A slogan from the student protests in Paris in May ‘68 reads “la beaute est dans la rue” or ‘the beauty is in the streets’. I’m sure anyone who went to the March in March last weekend can attest. Over 10,000 in Sydney, and 100,000 people across the country around rallied and shut down city streets to protest the government in an inspiring display of opposition. Because contrary to what they teach you in Government, voting once every three years for one right-wing tosser or another isn’t democratic. It’s self-evident these days when the results of elections mean we live in a world where Tony Abbott is Prime Minister and Gina Rinehart’s poetry is displayed publicly. Come on. Nobody wants that. The March in March showed us what real democracy looks like. It gave a voice to plebs like you and me, who find ourselves excluded from the pages of the Australian and the Daily Telegraph, excluded from the backrooms and boardrooms, and from the rotten halls of Parliament. A refreshing reminder that Tory-haters are not alone and that we can fight back (and not by voting Labor).
Last week the EAG hosted Rowan Cahill and Terry Irving in a forum on ‘The radical history of Sydney Univesity.’ Over 100 students, staff members and community members attended the forum to hear brilliant stories of student activism and rebellion.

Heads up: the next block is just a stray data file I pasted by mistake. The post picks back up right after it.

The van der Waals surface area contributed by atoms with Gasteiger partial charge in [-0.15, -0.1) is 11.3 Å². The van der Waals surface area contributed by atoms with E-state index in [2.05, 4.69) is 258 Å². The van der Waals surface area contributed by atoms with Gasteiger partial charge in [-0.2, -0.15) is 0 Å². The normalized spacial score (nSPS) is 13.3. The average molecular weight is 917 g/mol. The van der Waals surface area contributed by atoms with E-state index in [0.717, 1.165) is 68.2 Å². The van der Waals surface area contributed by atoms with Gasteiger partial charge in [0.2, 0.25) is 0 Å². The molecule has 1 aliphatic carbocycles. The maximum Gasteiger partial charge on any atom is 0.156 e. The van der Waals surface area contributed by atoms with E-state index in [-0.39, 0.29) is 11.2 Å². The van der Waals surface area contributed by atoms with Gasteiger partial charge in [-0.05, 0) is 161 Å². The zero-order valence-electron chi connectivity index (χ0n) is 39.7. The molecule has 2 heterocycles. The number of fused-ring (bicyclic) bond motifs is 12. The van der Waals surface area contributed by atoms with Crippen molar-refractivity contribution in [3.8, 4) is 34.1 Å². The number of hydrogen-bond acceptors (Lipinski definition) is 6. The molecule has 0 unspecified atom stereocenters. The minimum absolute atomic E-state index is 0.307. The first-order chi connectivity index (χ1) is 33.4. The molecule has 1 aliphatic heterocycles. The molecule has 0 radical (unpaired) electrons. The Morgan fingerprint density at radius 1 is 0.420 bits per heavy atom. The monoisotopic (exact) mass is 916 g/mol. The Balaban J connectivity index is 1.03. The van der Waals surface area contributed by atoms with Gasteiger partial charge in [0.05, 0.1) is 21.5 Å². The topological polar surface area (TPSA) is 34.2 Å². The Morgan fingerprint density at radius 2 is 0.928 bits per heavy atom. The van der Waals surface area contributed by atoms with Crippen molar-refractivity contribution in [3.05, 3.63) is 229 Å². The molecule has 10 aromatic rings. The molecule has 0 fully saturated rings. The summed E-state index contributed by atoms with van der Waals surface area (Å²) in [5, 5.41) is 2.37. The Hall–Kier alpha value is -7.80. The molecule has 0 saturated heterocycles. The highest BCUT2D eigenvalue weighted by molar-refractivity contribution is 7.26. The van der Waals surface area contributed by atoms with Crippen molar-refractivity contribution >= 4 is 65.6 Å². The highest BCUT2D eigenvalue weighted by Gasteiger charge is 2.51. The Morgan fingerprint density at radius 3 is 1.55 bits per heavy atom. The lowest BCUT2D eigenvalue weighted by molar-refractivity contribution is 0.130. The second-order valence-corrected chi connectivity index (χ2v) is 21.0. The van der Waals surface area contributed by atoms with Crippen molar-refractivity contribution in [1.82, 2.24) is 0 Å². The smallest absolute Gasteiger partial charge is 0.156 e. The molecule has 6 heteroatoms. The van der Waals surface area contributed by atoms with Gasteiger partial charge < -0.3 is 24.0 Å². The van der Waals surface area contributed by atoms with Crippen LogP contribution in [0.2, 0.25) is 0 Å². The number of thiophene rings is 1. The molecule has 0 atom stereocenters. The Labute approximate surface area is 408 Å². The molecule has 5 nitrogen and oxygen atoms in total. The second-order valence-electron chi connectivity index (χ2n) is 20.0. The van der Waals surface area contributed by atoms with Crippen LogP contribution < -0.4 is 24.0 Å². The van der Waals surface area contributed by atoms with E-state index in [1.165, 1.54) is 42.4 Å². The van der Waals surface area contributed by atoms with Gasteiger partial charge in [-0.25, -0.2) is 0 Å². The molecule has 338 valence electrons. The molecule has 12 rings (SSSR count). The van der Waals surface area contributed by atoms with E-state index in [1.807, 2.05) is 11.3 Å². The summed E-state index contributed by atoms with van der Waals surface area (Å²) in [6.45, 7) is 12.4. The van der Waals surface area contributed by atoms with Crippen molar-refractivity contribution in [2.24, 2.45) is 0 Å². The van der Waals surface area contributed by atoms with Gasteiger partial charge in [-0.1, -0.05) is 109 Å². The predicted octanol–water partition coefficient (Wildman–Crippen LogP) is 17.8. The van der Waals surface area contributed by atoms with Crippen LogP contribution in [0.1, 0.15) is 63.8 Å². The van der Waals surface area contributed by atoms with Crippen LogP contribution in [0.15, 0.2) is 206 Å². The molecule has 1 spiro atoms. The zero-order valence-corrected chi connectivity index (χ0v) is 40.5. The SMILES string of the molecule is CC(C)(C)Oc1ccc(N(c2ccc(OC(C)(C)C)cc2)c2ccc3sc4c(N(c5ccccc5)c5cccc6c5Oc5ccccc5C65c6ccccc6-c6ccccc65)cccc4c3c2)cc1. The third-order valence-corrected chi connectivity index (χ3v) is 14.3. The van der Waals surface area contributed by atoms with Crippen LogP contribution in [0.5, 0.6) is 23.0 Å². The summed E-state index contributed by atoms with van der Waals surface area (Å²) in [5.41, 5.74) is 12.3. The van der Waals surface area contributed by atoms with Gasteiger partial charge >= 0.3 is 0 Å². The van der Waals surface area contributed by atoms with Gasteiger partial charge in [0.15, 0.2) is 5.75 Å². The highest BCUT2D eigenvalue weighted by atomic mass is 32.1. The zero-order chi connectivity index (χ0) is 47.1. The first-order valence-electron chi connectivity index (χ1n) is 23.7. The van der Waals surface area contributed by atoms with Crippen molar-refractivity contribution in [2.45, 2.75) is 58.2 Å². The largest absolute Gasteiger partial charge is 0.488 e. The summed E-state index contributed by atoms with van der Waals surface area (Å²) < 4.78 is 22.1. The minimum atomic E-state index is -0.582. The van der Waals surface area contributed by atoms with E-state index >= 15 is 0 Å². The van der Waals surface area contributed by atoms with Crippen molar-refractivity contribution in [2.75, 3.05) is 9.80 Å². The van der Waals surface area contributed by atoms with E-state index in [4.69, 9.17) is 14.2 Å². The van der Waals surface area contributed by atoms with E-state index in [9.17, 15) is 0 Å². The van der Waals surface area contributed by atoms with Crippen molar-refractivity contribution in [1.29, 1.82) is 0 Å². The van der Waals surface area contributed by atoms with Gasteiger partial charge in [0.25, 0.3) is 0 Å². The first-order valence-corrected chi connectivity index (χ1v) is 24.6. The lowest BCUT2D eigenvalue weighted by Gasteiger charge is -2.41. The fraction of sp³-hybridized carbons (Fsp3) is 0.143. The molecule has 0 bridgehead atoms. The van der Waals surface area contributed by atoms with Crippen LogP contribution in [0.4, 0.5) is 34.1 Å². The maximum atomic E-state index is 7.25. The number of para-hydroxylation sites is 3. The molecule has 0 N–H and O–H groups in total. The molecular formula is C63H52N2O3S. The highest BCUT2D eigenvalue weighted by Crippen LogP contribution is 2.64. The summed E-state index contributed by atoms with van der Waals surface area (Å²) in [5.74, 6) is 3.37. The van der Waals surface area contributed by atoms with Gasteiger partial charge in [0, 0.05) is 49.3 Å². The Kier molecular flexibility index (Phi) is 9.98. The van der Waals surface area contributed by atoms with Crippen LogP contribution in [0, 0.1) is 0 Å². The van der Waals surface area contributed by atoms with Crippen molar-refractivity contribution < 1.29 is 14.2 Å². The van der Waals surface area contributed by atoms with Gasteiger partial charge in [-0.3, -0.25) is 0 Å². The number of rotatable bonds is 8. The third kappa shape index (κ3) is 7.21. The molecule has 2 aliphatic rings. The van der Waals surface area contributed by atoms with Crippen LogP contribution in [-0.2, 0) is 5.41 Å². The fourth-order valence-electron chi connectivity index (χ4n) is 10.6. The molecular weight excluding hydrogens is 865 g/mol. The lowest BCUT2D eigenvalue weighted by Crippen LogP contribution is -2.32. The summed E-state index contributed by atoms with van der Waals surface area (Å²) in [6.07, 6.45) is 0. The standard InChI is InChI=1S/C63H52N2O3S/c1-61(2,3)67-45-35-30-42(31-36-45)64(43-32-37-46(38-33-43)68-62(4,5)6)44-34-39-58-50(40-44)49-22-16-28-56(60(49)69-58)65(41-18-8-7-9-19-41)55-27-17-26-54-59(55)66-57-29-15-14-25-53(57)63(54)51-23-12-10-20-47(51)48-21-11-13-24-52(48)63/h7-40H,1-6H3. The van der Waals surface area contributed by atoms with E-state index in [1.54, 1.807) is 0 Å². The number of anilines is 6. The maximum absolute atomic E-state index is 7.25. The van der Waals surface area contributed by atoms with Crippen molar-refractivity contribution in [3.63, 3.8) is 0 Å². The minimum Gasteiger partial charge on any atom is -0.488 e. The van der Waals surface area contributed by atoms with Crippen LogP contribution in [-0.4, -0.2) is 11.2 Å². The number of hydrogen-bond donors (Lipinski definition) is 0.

On the national day of action on this Wednesday, it’s time for students and education staff to March in March. We’re faced with a fraught and underfunded education system, with a further $900 million in cuts on the table. We’re faced with a stone-age Education Minister who wants
to further entrench the celebration of Western values (racism, colonialism, mass murder) in the curriculum, and erase women and Indigenous people from history. We’re faced with attacks on student welfare, which could see HECS increase by up to 40% for working class and low SES students. We’re faced with the Group of Eight universities (which include Sydney Uni) suggesting they forgo government funding for certain degrees like Law, Accounting and Commerce, i.e removing their HECS status and replacing them with full-fee paying places. And we’re faced with the pièce de résistance of reasons to come to the rally: Tony Abbott. Enough said.
Defend your education – PROTEST: Wednesday March 26th, 12pm @ Fisher Library.
See you there!